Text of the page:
Given that there are significant protection gaps for different groups of vulnerable migrants affected by crises, to what extent are new international institutions required to address these gaps? Alternatively, is it realistic to believe that existing norms and international organisations might adapt or stretch to fill these gaps and address the emerging challenges, without the need for root and branch reform? Two simple concepts – ‘regime complexity’ and ‘regime stretching’ – can help us think about how existing institutions can adapt to new challenges.
The concept of ‘regime complexity’ refers to the way in which institutions may be nested (part of a wider framework), parallel (having obligations in similar areas) and overlapping (with multiple institutions having authority over the same issue). This concept tries to make sense of the way in which international institutions have proliferated and highlights the way in which an issue may be governed by a disparate range of institutions. It is especially useful for understanding how ‘new’ and emerging areas are implicitly subject to the governance of multiple, overlapping institutions. Indeed, the regime complex for crisis migration straddles institutions from across a number of policy fields: migration, human rights, development, security governance and humanitarian.
Identifying regime complexity has a host of international public policy implications. First, it gives rise to the recognition of implicit forms of governance. Second, it highlights how some policy areas may be simultaneously governed by multiple regimes in ways that may lead to either overlaps or gaps. Third, where there are gaps or overlaps these may create a case for improved coordination mechanisms. These and other challenges are likely to characterise the governance of crisis migration within which – with the exception of the refugee field – no international organisation or regime enjoys de facto exclusive lead status. Many of the constitutive areas of crisis migration are organisationally characterised by ad hoc responses – that is, beyond refugee protection for those fleeing state persecution, there is enormous inconsistency in responses to crisis migration.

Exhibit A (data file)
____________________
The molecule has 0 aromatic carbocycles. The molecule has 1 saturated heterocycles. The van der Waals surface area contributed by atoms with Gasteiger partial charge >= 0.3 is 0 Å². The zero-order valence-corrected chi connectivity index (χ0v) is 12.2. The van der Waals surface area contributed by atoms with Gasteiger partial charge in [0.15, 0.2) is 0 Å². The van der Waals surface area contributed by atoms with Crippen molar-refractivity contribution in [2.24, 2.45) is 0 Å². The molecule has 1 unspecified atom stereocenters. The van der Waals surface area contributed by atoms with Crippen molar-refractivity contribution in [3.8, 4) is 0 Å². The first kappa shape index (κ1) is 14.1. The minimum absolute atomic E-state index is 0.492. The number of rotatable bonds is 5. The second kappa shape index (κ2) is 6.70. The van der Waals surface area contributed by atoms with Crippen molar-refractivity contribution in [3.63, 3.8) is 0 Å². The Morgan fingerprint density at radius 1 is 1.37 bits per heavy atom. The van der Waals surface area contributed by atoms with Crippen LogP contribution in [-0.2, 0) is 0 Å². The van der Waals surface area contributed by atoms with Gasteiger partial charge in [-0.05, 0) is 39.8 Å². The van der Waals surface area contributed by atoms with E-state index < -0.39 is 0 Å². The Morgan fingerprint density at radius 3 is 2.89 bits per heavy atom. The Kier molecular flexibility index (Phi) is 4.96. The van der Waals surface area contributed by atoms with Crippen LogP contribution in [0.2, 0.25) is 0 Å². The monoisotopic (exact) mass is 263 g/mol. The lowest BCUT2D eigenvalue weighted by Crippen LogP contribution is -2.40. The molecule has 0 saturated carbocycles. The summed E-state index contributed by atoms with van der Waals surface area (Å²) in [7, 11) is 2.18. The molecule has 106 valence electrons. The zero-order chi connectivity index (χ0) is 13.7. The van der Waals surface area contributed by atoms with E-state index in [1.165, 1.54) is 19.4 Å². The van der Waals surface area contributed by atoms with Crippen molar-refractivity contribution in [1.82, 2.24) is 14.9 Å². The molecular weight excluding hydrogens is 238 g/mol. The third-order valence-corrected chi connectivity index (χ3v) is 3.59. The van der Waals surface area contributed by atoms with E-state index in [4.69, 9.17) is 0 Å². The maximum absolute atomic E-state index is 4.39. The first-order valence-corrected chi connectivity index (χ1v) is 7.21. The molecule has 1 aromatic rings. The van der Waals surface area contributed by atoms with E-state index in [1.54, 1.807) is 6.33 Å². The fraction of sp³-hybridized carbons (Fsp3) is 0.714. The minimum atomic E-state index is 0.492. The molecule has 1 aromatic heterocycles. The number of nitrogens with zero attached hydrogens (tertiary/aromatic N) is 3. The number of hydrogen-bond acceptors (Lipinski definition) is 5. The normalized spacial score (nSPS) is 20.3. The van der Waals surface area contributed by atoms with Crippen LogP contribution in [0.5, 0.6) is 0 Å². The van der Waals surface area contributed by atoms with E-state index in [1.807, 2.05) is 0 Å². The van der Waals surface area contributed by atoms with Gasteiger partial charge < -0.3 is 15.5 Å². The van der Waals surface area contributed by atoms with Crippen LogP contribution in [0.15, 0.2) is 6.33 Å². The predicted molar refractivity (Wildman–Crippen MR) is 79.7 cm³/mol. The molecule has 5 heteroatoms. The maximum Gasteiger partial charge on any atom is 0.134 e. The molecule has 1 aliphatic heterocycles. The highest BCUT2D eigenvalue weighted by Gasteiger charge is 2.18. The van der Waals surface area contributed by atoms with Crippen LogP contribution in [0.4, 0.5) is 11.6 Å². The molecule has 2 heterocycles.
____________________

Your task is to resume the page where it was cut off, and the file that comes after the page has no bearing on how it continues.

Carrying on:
Each of the areas subsumed under the umbrella of crisis migration – cross-border displacement caused by serious human rights deprivations that fall outside the dominant interpretation of persecution (what I have called elsewhere ‘survival migration’), ‘trapped’ or involuntarily immobile populations, anticipatory movements, and ‘mixed migration’ – are all subject to different implicit governance structures. In some cases these structures will adapt, or have the potential to adapt, to address formal ‘gaps’. Survival migration, for instance, is subject to governance by the refugee regime, the human rights framework, humanitarian response, as well as emerging networks such as the Nansen Initiative. In recognising implicit regime complexes, we need to consider how far existing governance can fill gaps.
The concept of ‘regime stretching’ helps to answer that question. It highlights the way in which a regime may adapt at the national level of implementation, even in the absence of adaptation at the levels of international negotiation or institutionalisation. This is a particularly important concept in a world in which new problems and challenges are emerging but where new formal institutions are created at a much slower pace. As problems emerge that were not within the scope of a regime at its creation, the norms and organisations may adapt (even without formal re-negotiation) not only through international bargaining or institutionalisation but also, at the level of implementation, through ‘regime stretching’. Such institutional change not only occurs over time but can have different national manifestations at the same time.